Vision-impaired check out airport
RANGER is a seasoned flyer and he spends his trips charming the "hosties".
The friendly fellow is Wendy Harris' Guide Dog and he loves to take trips in an aeroplane just as much as Wendy, but it can have its difficulties for the pair.
Wendy and her "little mate" and about nine other people from the region who are also blind or have low vision attended an orientation at Rockhampton's refurbished airport last Thursday in a bid to familiarise themselves with the new layout, and also the check-in and security processes.
The orientation was the first of its kind in regional Queensland and was a joint initiative between Guide Dogs Queensland and Rockhampton Regional Council.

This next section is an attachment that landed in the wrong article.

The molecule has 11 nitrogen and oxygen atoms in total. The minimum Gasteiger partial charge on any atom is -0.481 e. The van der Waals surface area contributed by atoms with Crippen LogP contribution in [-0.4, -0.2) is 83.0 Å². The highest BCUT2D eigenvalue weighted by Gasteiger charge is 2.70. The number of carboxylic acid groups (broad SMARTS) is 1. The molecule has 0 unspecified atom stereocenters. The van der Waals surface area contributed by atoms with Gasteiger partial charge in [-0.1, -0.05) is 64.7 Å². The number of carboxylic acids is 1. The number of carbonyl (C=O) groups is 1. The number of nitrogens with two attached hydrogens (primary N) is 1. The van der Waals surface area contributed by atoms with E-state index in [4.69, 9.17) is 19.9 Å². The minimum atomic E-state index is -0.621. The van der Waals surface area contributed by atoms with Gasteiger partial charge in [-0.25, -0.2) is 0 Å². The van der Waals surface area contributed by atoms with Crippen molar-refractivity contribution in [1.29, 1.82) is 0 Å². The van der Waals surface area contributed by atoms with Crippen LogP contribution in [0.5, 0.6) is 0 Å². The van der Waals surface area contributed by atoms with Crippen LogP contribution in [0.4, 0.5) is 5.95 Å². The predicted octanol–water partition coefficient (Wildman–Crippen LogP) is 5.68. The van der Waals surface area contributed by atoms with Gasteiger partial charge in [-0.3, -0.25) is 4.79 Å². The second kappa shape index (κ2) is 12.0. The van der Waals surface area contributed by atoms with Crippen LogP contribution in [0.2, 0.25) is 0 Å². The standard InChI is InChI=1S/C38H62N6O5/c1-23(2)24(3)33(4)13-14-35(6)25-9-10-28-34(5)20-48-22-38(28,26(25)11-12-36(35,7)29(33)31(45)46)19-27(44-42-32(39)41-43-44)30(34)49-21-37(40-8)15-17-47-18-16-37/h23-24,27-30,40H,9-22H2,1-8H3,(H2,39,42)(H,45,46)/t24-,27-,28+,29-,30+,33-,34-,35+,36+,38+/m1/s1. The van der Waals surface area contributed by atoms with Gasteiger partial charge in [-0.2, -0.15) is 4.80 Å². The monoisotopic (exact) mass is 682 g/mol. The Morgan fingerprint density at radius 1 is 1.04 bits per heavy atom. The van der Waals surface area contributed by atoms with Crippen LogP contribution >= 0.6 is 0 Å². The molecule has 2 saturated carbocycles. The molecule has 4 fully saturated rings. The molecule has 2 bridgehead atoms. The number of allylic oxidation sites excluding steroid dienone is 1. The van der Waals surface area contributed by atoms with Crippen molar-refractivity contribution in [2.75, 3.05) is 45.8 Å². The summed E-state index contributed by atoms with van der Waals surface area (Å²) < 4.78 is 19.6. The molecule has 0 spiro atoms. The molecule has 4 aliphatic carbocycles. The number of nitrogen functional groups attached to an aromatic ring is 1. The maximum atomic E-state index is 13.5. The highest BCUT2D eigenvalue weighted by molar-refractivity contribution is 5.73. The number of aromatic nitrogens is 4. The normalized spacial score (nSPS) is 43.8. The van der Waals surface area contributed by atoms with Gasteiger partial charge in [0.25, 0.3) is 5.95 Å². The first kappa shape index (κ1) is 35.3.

Wendy yesterday said she flew regularly and workers at the Rockhampton Airport were always helpful and Ranger knew his way around, but the Brisbane airport was a "different kettle of fish".
She said organisers of the day asked for inspiration on how to improve their service to the vision impaired, and Wendy told them she would like to be able to use the disability car parks.
She felt she wasn't able to use them as she was not entitled to a disability sticker as it was only for those with mobility impairment.
The parks would be easier for Ranger, Wendy and her husband to get into the airport as she said she wouldn't have to be "dragged about."
"They said we could use the disabled parking. They seemed enthusiastic about making a few improvements," she said.
"Everyone is very helpful and they are talking about giving them (the staff) more training."
When Wendy flies, Ranger sits at her feet and gets excited when the doors open.
They have been together for five years, but Wendy has been blind for the last eight years after she was born with congenital cataracts, and eventually her eyes "just had enough".